Following this grisly discovery, a mob of local citizens attacked the LaLaurie house, destroying almost all of it before the police arrived. Digging nearby uncovered the bodies of those slaves who had died before, and the LaLaurie family, with Madame LaLaurie pinned as the main culprit, fled the town.
Since then, the LaLaurie home has had several incarnations, none of which seemed to stick. When it became a furniture store, all the owner's merchandise kept being coated in a mysterious foul-smelling fluid that wouldn't wash out. Animals were found mutilated within the haunted house during its incarnation as a bar, and during its tenure as an ill-fated girls school, many pupils became uncontrollably nauseous, overcome with chills, or experienced near-constant night terrors that ended when they left the school. Today, visitors to what is now a historical site have reported seeing Madame LaLaurie chasing children with a whip, as well as numerous ghosts of slaves calling out from the basement or grabbing visitors' shoulders.
2. The Whaley House (San Diego)
Said to be the most haunted place in the United States, the Whaley House was built in 1857 on the remains of a cemetery, never a good idea. Frequent inhabits of the haunted house include a girl who was accidentally hanged on the property, thief Yankee Jim Robinson, clubbed to death on the stairway, and a young red-headed girl believed to be one of the original Whaleys, who appears so realistically that many initially believe her to be a living child.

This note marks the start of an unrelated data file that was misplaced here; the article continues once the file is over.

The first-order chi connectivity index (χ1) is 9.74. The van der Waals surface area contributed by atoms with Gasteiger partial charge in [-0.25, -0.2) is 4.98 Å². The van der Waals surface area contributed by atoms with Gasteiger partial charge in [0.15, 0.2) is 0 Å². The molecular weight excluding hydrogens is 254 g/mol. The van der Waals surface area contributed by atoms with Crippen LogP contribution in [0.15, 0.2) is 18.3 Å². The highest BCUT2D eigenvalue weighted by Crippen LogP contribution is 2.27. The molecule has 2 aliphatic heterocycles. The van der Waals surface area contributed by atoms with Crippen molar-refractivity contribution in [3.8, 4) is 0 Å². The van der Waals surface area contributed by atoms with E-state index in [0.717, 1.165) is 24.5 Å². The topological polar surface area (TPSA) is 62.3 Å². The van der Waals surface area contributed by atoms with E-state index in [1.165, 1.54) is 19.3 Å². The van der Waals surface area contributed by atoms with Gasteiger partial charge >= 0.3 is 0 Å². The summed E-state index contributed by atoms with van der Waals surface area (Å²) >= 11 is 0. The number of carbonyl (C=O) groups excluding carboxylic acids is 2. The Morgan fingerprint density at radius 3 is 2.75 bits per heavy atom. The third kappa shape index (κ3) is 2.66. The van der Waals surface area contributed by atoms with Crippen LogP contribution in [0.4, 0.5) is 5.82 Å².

Whaley House has one of the best haunted house pedigrees on our list: Ghost hunter Hanz Holtzer considers it to be one of the few truly haunted places in America, and famed psychics like Sybil Leek have said the house practically pulses with supernatural energy. Visitors have reported seeing doors and windows open and close, sudden flashes of intense cold and heat, and a strong, sudden smell of perfume or cigar smoke.
1. Highway 666 (Several States)
One of the most famous haunted highways in America, this road stretches over 200 miles in the region known as the Four Corners, encompassing edges of Utah, Colorado, Arizona, and New Mexico. The federal government renamed it U.S. Route 491 after the haunted road became known as Devil's Highway, only in part for its link to 666, the supposed number of the Beast.
An unusually high number of accidents and fatalies have occured on this stretch, and countless supernatural creatures have terrorized those who've driven across it. An evil Semi Truck and Satan's Sedan have been spotted numerous times, heading straight for travelers and even driving cars off the road before disappearing without a trace. Hounds of hell running as fast as a vehicle have supposedly shred tires, caused traffic accidents, and even attacked individuals inside their cars, red eyes glowing and teeth bared. Native American Skin Walkers who shapeshift into various animals and warn travelers away have also been spotted.
Some drivers even report a Bermuda Triangle effect. Individuals that have started down the haunted highway simply disappear without a trace, sometimes leaving their car or some personal items behind. Other return after extremely long intervals with no memory of where they've been, or simply feel they've traveled the road for days when they've only been driving a few hours.